I am taking a course called Phenomenology of the Other this semester which focuses on the work of Emmuanel Levinas and Martin Heidegger. More specifically, the course is focusing on the question “Is ontology enough?” Levinas emphasizes the priority of the other over the subject so that the self is actually constituted by its response to the ethical demands placed upon it by the other. For Levinas, ontology is not enough. Ethics must serve as first philosophy. Heidegger has a decidedly different approach. For him ontology is sufficient for first philosophy. The other does not make a substantive ethical demand on Dasein. Instead, the other is reduced to a being-with so that it can be used as a means to an end. In Martin Buber’s terms, the Thou is reduced to an It. This reduction is what Levinas cautioned us against and may be one of the reasons that Heidegger found sympathy for national socialism. Levinas viewed this tendency to totalize the other into categories, concepts and frameworks as an ameliorization of the mystery of the other, who is a human being, an end not simply a means. The other is our neighbor to whom we are bound together in this web of life.
The election of Barack Obama has made me conscious of the ways in which we try to totalize the other in order manage them and the subsequent dangers that arise from this totalization. President Obama has consistently refused to be reduced to a racial category or a politcal party. That is not to say that he does not have substantial commitments to either but simply that he resists the totalizations of “African-American President” and “Liberal Democrat” or even “Centrist”. He has continually directed our attention back to the substantive issues facing our nation instead of the polarizing issues that divide us. Visually, President Obama is not easily reduced to a particular racial or ethnic group which gives him a symbolic power, in my opinion. His symbolic ambiguity resists attempts at totalizing him. President Obama stood before all of us yesterday and placed an ethical demand on us as individuals and as a nation. Who we become over the next four years will be directly related to our response to that demand.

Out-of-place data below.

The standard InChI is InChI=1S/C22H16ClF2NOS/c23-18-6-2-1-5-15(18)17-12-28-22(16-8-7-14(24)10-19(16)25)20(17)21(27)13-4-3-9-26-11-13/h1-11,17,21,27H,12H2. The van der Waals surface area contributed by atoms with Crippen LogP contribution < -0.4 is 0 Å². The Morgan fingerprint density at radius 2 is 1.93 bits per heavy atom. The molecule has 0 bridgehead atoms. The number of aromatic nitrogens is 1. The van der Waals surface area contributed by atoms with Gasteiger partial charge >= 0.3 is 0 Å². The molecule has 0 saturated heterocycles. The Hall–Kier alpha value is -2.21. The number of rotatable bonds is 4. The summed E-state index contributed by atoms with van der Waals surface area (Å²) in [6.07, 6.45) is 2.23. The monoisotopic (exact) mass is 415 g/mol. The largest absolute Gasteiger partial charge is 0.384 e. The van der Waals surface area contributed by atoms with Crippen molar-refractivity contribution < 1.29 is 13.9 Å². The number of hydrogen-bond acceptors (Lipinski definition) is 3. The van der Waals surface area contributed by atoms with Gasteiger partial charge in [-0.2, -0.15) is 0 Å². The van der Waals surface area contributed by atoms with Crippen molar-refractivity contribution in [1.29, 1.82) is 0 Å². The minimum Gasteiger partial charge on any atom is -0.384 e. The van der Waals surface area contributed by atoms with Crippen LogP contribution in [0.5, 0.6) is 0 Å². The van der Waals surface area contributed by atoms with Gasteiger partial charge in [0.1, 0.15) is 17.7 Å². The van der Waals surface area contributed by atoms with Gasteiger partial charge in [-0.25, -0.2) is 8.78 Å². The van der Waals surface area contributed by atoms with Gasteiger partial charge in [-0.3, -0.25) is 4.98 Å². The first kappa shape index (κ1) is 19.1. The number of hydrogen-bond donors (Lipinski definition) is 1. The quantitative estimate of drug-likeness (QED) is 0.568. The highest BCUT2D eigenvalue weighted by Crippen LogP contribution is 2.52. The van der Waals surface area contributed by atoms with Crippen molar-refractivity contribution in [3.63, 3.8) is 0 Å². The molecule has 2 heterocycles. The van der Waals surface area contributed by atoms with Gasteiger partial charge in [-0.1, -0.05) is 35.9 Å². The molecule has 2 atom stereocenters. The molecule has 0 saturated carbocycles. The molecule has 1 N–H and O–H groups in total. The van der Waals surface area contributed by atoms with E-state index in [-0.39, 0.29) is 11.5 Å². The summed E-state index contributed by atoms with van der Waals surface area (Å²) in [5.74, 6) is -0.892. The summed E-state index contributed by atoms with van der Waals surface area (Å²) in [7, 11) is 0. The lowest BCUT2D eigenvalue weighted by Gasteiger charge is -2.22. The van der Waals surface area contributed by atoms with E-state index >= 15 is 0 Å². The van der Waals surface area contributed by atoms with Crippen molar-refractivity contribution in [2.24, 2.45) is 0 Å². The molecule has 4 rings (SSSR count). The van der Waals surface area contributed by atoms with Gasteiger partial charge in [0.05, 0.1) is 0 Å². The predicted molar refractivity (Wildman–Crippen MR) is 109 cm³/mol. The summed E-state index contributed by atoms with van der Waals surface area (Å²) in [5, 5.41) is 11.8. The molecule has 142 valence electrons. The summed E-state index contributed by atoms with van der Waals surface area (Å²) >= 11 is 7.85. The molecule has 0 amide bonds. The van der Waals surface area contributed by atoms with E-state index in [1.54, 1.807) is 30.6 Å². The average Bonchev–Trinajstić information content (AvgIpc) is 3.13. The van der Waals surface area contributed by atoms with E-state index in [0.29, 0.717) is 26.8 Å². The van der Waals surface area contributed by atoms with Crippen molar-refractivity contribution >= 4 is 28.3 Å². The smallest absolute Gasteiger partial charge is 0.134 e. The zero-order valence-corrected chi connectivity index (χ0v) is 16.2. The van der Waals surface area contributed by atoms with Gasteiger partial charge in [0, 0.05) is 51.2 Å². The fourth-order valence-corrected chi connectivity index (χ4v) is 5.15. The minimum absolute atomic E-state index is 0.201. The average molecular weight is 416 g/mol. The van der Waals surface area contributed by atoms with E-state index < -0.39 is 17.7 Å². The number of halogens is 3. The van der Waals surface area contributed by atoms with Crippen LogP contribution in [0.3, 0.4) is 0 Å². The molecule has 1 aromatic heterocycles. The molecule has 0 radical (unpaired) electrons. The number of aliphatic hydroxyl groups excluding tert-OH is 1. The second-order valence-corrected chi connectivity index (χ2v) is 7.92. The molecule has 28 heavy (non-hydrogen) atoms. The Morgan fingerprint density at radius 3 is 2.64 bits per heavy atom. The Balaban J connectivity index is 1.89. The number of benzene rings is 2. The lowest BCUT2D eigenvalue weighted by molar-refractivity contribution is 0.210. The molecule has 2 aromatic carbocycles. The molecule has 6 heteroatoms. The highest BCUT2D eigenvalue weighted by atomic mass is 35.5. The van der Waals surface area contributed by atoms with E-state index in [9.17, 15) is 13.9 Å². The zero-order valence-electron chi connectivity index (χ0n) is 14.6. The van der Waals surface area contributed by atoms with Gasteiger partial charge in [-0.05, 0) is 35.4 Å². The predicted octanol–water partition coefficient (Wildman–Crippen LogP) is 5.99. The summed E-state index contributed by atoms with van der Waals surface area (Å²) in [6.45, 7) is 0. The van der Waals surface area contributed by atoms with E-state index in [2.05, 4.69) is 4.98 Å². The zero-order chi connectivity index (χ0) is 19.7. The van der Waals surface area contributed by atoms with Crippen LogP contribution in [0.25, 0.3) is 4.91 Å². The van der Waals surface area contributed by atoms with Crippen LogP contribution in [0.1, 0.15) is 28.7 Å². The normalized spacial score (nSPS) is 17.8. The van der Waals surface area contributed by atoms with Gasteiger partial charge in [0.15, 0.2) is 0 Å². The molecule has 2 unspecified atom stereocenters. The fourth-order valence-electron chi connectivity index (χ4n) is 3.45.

Olafur Eliasson has a piece called “Beauty” in his current DMA exhibition Take Your Time. “Beauty” is a piece that involves light breaking in a spectrum via drops of water creating a rainbow for observers. Depending on the angle of the light, the particular shape of the drop of water, and the position of our eyes, different colors appear, and consequently different rainbows. Eliasson points out that because a rainbow only occurs in perception (because it is the product of light, water, and the eye) its existence is contingent on the presence of the observer. No observer, no rainbow. Eliasson calls this making sense. We are not passive recipients of reality, but rather we construct reality. We make sense, sense doesn’t make us. The rainbow is a product of our particular perspective, our individual act of seeing and the reality in which we are embedded.
I know what your thinking. “Does that mean that if a tree falls in the forest, and no one is around to hear it, it doesn’t make a sound?” Well….. yes. Now that wasn’t so hard. Was it? Watch this You Tube video to hear Eliasson explain his idea of art as a model of reality.